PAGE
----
Writer/director Adam Rapp strikes a better balance once the meat of the story is underway. After years trying to find herself in New York, Reese returns home to her estranged, hermetic father (Ed Harris). She doesn't make the long bus ride to Traverse City for a reconciliation, no, but to unearth a stash of love letters between two universally beloved authors – her parents. Reese's late mother, with whom she also had little contact, had left these some 150 letters to her. There's a publisher desperate to print something by Don and Mary Holden, and a six figure check is in it for Reese if she's willing to part with them.
"Yeah, well, when you grow up in a house full of neo-Marxist, anti-TV, ex-hippie workaholics, Nancy Drew can become your best friend pretty fucking quickly."
It's not exactly an get-in/get-out mission. Her father is a broken man, having abandoned the warmth of their familial home in favor of the garage. A shell of the manically prolific author he once was, every sentence is a prolonged, agonizing ordeal for Don these days. He's left academia behind in favor of the bottle. So much as holding cutlery at the dinner table proves to be a mighty ordeal. Lord knows when the light of the sun last touched Don's skin. Inside Reese's former home, amongst a Sargasso Sea of untold thousands of books, live former student Shelly (Amelia Warner) and, uh, retired Christian rocker Corbit (Will Ferrell). As dismissive and outright venomous as Reese can be towards the three of them, she learns that old wounds untended cannot heal – that to chart a path forward, Reese must at long last confront her difficult past, and she cannot do this without her newfound, makeshift family.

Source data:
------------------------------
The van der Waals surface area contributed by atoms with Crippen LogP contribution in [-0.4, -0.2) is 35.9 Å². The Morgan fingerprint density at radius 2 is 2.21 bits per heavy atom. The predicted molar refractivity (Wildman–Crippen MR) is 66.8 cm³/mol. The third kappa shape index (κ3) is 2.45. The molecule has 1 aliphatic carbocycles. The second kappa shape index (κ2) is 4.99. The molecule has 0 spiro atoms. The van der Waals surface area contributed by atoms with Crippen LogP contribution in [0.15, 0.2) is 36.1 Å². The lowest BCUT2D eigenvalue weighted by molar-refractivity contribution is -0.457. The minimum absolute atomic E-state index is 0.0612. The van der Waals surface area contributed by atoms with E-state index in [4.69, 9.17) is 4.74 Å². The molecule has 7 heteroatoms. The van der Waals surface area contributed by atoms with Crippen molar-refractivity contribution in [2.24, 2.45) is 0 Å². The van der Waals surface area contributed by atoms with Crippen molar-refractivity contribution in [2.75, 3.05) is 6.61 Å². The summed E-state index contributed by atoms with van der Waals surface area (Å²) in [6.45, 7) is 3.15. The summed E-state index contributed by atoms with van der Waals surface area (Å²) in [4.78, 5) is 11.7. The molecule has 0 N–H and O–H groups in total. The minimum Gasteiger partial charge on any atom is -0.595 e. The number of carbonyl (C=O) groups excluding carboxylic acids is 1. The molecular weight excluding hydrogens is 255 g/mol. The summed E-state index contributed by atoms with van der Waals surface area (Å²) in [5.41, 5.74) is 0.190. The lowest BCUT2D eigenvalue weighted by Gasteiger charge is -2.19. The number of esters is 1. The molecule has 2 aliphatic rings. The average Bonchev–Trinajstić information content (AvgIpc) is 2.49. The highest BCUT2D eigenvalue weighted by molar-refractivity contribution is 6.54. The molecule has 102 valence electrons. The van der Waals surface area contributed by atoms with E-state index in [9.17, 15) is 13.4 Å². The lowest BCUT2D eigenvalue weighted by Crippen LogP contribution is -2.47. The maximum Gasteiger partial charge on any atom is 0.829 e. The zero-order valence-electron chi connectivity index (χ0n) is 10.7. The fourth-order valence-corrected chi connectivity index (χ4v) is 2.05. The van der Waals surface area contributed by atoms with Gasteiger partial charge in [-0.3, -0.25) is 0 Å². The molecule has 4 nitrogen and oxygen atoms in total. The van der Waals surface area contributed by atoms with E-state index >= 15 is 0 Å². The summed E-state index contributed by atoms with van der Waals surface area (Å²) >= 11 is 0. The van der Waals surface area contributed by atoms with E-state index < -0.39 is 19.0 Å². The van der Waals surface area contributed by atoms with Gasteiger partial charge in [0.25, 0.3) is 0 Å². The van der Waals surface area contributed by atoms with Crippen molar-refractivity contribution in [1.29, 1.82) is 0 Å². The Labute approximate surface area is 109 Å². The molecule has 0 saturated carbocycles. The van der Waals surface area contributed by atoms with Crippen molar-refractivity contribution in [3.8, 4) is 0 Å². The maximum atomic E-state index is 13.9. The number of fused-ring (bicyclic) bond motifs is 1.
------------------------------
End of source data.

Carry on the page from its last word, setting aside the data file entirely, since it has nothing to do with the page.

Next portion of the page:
The broadest strokes of its premise are decidedly familiar, and Winter Passing struggles with its share of tonal whiplash. There's suicide, life-ravaging illnesses, and Reese dragging a deer's carcass around in the dead of night, alongside indoor rounds of golf, hijinks with transplanting a recluse's bedroom set outdoors, and Corbit decked out in guyliner and mustering the strength to rock out with his sweet leftie Les Paul at open mic night. Still, after a short while, these disparate elements begin to make some measure of sense together. Rewatching Winter Passing for the first time in a decade, I'd forgotten just how long the joyless, depressing first act is, and the remainder blends Ferrell's borderline-cartoon-character with the misery porn more effectively than I'd remembered.
"Must have been an interesting childhood."
"Yeah. Competing for attention with twin No. 3 Underwood typewriters won't do much for your self-esteem."
So much of the success of Winter Passing is owed to its performances. As many films as I've watched Deschanel in over the years, I've never seen her this fearless or raw as an actor. It'd be a struggle to imagine Winter Passing resonating as it does if deprived of her large, expressive eyes. Ed Harris contributes a performance that is, as ever, intense and powerful. We're told of Don Holden's faded genius, and Harris ensures that both his brilliance and his descent are deeply felt, without relying on monologues or exposition as a crutch. Warner and, in particular, Ferrell are the beating heart of the film, whose collective warmth gradually melts the icy walls that Reese has erected. Adam Rapp's dialogue frequently sings as well. It's appreciated that Winter Passing embraces its deliberate pace and (generally) quiet, somber approach, resisting the compulsion to tie everything up in a tidy bow or a buoyantly cheerful ending.